They talked a few minutes more. Then, as if it had never been said, her dad switched the conversation back to the New Orleans Saints.

But Jan had been affected. She understood so much of the inner turmoil and shame that had plagued her dad for years.

He spent his entire life fighting a battle of self worth based on the actions of adults in his early life. Anger, depression, guilt…all led to the slow decay of his self worth. Alcohol dulled the pain at first. However, soon consumption of alcohol became the driving force in his life. Pushing away those who cared about him with emotional and sometimes physical abuse assured him that no one would stop his now constant self medicating.

But knowing the why so late in life, did not undo the years he spent pushing others away. Jan knew this, and it broke her heart.

Challenge: When you are working with clients who abuse their children, I encourage you to look deeper than what is evident above the surface. Blaming and Labeling people with substance abuse problems, anger issues and even abuse is short sighted and counter productive. Most parents dont set out to be bad parents. Most dont set out to hurt their children. There is often an underlying issue that they are ” not dealing with” that results in recycling the hurt and anger rather than facing and dealing with it.

Children must be protected from abuse, dont get me wrong. And sometimes protection means temporary removal. But protection doesnt mean we vilify their parents or that we isolate them from those they love.

Successfully working with families means that as a social worker you must commit to helping families discover the underlying issues and work together to address the unsafe, unhealthy behavior interfering with their ability to function as a healthy, safe family.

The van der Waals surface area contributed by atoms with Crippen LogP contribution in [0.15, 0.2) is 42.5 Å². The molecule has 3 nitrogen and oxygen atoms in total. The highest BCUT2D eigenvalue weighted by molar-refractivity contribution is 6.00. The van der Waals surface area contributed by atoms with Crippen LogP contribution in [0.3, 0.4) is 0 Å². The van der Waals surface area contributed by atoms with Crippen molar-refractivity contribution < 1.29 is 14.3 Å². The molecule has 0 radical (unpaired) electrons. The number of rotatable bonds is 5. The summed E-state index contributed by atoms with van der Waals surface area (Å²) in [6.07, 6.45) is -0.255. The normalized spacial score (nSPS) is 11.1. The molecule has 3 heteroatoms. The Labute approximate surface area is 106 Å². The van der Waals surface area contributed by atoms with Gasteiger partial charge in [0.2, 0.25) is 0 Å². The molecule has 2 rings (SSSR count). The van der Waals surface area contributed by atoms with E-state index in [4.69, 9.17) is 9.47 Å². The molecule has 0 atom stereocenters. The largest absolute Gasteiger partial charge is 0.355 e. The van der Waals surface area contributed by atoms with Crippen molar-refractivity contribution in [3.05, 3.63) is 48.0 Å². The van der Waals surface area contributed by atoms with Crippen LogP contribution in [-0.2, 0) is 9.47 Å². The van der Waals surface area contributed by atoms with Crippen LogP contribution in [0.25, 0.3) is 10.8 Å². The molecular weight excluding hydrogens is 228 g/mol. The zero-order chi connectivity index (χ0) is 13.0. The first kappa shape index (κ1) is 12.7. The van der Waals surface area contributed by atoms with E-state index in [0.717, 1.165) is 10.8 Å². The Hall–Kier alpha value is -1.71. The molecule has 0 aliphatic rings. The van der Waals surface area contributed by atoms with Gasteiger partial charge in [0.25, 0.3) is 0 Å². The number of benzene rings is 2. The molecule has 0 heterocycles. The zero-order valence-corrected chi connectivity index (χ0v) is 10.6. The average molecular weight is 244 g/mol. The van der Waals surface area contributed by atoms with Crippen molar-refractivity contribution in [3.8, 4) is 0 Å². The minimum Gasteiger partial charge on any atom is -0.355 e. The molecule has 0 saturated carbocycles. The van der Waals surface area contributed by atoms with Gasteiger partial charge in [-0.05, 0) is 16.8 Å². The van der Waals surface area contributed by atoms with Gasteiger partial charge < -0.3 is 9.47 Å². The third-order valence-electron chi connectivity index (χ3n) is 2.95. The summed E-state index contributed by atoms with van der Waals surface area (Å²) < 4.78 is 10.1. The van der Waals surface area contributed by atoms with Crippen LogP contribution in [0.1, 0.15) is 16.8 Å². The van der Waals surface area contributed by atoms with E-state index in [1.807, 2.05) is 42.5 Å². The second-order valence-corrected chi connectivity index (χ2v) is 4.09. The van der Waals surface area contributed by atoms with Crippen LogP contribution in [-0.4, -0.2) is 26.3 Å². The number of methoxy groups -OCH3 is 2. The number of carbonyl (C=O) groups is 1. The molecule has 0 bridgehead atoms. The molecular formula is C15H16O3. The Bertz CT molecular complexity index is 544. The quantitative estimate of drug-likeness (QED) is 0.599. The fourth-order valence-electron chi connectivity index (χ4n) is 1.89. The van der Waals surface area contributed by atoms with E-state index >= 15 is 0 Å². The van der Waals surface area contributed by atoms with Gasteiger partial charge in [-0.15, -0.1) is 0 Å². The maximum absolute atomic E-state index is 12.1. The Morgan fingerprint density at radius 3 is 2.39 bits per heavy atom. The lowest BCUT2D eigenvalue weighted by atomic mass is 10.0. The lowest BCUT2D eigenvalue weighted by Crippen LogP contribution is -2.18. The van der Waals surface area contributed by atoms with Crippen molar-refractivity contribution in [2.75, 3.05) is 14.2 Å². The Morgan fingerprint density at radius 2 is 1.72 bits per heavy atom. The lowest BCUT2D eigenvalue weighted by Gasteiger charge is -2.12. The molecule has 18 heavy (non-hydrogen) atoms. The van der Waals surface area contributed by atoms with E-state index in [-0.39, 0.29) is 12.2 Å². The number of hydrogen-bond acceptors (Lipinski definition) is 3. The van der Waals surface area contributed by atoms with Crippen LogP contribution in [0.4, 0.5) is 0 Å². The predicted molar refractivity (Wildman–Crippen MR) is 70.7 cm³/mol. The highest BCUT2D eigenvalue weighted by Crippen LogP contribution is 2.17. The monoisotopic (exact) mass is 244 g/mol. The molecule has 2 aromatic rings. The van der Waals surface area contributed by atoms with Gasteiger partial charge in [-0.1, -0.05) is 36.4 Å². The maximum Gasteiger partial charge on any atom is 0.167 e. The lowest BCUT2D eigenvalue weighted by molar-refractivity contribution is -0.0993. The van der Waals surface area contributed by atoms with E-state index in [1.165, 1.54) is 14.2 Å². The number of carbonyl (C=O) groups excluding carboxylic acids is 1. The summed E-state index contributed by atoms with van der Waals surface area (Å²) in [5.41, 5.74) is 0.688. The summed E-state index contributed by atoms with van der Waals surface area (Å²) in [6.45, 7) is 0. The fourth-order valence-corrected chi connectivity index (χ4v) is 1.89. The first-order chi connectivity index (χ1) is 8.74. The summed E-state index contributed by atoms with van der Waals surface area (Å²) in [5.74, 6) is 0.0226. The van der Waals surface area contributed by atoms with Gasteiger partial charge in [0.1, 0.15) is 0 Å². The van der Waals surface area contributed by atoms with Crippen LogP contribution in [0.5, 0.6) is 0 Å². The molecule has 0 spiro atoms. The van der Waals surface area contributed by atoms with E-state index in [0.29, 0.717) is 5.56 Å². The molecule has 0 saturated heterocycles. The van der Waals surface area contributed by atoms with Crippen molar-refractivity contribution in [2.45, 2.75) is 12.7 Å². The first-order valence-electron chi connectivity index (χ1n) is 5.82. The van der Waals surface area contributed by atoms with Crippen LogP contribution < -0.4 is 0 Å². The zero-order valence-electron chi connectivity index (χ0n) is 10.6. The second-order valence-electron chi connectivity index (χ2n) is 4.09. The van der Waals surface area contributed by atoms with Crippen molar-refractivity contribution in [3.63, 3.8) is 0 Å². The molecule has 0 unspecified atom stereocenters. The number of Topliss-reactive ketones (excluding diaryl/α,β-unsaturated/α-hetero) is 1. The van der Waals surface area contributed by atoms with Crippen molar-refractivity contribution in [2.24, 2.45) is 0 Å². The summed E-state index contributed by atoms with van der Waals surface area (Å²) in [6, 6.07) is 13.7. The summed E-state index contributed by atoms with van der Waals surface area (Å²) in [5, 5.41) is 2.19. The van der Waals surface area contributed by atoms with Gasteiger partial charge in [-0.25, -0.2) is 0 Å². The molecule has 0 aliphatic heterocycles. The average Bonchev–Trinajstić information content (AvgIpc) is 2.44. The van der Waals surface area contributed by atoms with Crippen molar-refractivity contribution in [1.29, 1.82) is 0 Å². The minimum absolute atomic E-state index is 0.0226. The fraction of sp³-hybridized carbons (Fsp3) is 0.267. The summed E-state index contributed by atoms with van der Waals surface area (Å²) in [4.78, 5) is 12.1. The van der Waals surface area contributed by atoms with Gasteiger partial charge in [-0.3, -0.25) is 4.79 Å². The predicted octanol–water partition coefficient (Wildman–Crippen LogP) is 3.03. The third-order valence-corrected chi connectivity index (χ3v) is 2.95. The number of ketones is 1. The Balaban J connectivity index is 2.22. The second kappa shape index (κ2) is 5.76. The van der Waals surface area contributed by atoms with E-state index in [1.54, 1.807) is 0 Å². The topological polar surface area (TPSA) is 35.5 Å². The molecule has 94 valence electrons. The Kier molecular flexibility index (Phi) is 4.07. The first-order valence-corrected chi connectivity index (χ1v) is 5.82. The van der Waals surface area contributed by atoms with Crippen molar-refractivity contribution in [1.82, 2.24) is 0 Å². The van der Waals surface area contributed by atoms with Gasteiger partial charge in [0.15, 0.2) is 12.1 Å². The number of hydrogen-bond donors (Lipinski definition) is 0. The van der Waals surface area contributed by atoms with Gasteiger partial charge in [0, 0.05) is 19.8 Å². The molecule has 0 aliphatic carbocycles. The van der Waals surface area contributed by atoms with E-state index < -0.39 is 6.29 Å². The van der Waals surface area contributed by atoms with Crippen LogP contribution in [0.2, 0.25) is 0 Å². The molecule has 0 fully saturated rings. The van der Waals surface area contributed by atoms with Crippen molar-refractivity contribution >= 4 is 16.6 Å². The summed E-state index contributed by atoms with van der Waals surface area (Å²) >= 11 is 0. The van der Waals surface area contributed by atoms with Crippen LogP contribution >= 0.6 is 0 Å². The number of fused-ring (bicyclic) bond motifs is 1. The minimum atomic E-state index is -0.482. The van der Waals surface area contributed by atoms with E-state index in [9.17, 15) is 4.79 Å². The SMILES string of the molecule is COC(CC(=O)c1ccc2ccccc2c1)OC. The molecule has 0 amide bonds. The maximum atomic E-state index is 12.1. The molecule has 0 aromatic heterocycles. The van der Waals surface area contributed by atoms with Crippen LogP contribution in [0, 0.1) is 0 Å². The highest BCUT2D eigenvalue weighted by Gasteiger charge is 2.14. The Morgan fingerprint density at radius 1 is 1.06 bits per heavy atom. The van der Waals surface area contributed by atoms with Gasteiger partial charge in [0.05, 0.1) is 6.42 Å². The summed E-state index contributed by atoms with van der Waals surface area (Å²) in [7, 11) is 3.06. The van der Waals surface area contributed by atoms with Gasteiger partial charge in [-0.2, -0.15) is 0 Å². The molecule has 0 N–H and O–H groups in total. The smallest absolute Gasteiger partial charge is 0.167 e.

Jan realized that her father’s descent into becoming a distant, angry, depressed man had been a slow journey stemming from a lifetime of guilt and shame. Guilt and shame, that didnt belong to him, was perpetuated by adults he trusted. Because of this self loathing, he hurt his family emotionally until they all left.

Understanding and working in partnership with traumatized adults will not always be successful. Some adults have been fighting their demons so long, they dont believe there is another way. But for those who are given a chance to look deeper and face (with a helping team,) the issues behind the behavior, the success can result in reunification of families and restoration of safe family functioning.

Before he died of a second heart attack at age 78, Jan’s dad had begun repairing the damaged relationships with his other children. But it was never completely whole again.

The cycle will remain unbroken until you break it…

Be the one who listens, digs beneath the surface and joins with a family to help address and break the cycle of abuse.

9 thoughts on “Fighting Personal Demons

  1. Angela, as the first-born of an abusive father, I’ve come to realize over time that we humans will not be able to break the cycles of parental abuse until we address the ills within our societies that promote violence in all of its forms.

    Liked by 2 people

  2. I hope this post is widely read because there needs to be a greater understanding and appreciation of the inner demons which drive these problems. Unlike movies of old which almost always had happy endings, understanding real life problems “will not always be successful ,” but the effort must be make….whether successful or not.

    Liked by 2 people

  3. My father was a true sociopath and I had to cut all ties with him. I wondered why he was the way he was, but didn’t have a clue. When I began to study genealogy I found that his mother had had four young children and a husband that she abandoned to run off with a soldier(my grandfather) and my dad in the womb. So he was her 5th kid and she was no more loving to him than she had been to the first four. It doesn’t excuse a thing, but it explained a lot.

    Liked by 1 person